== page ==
Theme: Graduate employability and recruitment, Collaborating with industry for teaching and learning

Authors: Dr Becky Selwyn (University of Bristol), David Pullinger (RINA) and Dr Irene Renaud-Assemat (University of New South Wales)

Keywords: Authentic Learning

Abstract: The academic approach to writing isn’t one that is often appropriate in industry – yet at university it is usually engineering academics who teach undergraduate engineers how to write. This is a problem frequently highlighted by industry. By working in partnership with industry to set an authentic writing challenge, we hoped to provide a sense of real-world purpose and give students a valuable formative opportunity to work on their writing skills for an industrial audience.

 

Aims of the activity

This case study aimed to address the discrepancy between industry expectations of student writing skills and the writing-related learning opportunities provided to students over the course of a typical degree programme at the University of Bristol.

The academics involved in this project had previously addressed poor technical writing skills among undergraduate (UG) students by providing scaffolded opportunities to practice and receive feedback on written laboratory reports in early years (e.g. [1] and [2]). However, informal conversations with an industry partner highlighted the need for students to also improve their writing skills for industrial audiences (e.g. clients or colleagues external to the immediate specialist team).

Existing written assignments are assessed mainly on their technical content, with a nominal portion of the mark awarded for writing skills. This project removed the focus from the technical work and placed it firmly on how well the recommendation is written for a specific audience, encouraging students to focus on developing their writing skills. The activity provided participants with a set of real client data to synthesise while producing a recommendation to be presented to the board of a fictional company.

Design of the activity

The activity was designed as follows:

This was an optional activity for students, and 11 2nd year UG students took part from Mechanical, Mechanical and Electrical, and Engineering Design programmes.

Outcomes

Students were surveyed at the start and end of the activity to investigate their motivation for taking part and their experience of the activity. Before taking part, students reported two main expectations: to improve their writing skills in the context of the industrial requirements, and to support their career aspirations. This latter aim was stated either in relation to networking with the industrial partner or in relation to adding the activity to their CV.

Feedback following completion of the activity was consistently positive. Students enjoyed the real-world application and experiencing a task that was representative of tasks the industrial partner undertakes, and also appreciated the networking opportunity provided by the partnership with industry.

Reflections and future work

Students were asked what they would change about the activity next time, and two themes emerged: a request to provide more examples or guidance on the style of writing required, and embedding the activity within the compulsory units in the programme. This latter theme ties in with the ongoing work within the department to improve the way we teach and assess writing skills throughout the programme.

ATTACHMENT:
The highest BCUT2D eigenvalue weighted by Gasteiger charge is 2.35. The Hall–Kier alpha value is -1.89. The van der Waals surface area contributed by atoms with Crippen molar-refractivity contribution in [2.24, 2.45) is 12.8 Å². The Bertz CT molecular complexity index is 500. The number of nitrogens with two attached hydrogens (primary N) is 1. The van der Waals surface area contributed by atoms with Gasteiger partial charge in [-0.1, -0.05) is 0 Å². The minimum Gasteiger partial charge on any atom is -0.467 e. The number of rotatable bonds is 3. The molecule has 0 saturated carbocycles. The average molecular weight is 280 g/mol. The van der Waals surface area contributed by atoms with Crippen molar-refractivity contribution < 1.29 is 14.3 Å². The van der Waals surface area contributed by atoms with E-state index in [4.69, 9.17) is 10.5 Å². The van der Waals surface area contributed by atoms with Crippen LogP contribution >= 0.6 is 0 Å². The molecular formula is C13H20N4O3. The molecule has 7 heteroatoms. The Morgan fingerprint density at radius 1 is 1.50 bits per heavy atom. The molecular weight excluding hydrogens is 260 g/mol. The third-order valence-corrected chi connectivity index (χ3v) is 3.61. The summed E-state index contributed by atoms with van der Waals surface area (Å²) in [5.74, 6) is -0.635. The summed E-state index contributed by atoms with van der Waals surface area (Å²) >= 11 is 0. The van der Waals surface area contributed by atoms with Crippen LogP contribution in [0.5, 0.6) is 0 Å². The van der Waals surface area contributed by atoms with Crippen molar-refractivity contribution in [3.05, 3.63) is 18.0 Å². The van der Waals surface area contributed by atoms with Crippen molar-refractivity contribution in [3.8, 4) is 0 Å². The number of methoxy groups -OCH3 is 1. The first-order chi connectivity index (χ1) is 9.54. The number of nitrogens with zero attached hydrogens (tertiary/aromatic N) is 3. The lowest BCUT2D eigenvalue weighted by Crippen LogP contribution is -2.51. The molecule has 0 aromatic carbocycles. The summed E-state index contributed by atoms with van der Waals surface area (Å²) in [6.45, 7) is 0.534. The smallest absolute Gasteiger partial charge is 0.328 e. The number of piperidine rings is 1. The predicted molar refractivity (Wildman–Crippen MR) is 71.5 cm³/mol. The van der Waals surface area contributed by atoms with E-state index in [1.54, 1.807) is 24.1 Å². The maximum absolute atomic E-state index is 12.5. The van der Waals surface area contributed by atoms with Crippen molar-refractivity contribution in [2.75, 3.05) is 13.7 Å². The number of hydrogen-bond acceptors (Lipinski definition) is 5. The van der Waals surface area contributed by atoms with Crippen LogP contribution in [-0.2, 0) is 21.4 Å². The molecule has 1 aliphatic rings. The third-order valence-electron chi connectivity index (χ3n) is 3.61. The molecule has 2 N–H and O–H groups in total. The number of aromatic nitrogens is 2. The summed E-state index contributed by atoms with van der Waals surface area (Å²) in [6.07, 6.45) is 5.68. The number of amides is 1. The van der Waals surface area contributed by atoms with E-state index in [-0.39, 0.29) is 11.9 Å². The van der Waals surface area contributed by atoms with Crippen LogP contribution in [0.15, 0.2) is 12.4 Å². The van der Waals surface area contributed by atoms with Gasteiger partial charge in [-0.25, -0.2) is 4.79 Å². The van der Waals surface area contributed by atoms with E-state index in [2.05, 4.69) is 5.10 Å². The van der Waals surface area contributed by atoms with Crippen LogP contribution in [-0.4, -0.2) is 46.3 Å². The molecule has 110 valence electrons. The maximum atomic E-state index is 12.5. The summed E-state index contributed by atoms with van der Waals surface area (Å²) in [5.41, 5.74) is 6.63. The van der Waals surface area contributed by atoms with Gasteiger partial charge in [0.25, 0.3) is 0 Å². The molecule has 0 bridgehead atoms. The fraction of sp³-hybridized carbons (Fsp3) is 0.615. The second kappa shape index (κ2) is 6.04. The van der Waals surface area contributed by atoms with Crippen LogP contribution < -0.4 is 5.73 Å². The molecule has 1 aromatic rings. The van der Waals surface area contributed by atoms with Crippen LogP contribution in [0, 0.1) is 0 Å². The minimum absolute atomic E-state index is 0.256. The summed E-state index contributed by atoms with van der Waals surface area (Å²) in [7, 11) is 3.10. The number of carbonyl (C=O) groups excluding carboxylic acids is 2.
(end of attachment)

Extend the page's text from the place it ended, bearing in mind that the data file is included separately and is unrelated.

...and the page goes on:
From an academic perspective, the workload associated with developing and running the activity (3-4 hours) was relatively small compared to the positive experience reported by the participants. Although there were only a small number of participants, the activity could be scaled up relatively easily – either by continuing to use the information package provided by a single industrial partner, or by enlisting more partners to contribute similar tasks and allowing students to complete one or more of the tasks.

Industrial partner perspective

From an industrial perspective the time commitment associated with the activity was small (3-4 hours) and was outweighed by the benefits of being able to trial techniques to improve results-oriented writing. The difficulty that students experienced in distilling relatively simple information into a concise evidence-based decision was similar to the difficulties experienced by many established professionals in industry. The typical undergraduate writing style is to tell the story from beginning to middle to conclusion leading to tendencies for writers to be verbose and indirect. In industry the style of reporting often requires the approach to be flipped whereby the conclusion is the sole focus of the writing, this requires very short, unambiguous and direct writing. The approach to writing these different types of document is altogether different and requires practise to improve the quality of the author’s reports. Giving undergraduates more opportunities to write in different styles would improve their preparedness for working in an industrial role and also be a great benefit to graduate employers by way of having more highly skilled employees.

References

[1] Selwyn, R., & Renaud-Assemat, I. (2020). Developing technical report writing skills in first and second year engineering students: a case study using self-reflection. Higher Education Pedagogies5(1), 19-29. https://doi.org/10.1080/23752696.2019.1710550

[2] Selwyn, B., Renaud-Assemat, I., Lazar, I., & Ross, J. (2018). Improving student writing skills using a scaffolded approach. In Proceedings of the 7th International Symposium for Engineering Education (ISEE 2018) University College London.

 

Any views, thoughts, and opinions expressed herein are solely that of the author(s) and do not necessarily reflect the views, opinions, policies, or position of the Engineering Professors’ Council or the Toolkit sponsors and supporters.

Let us know what you think of our website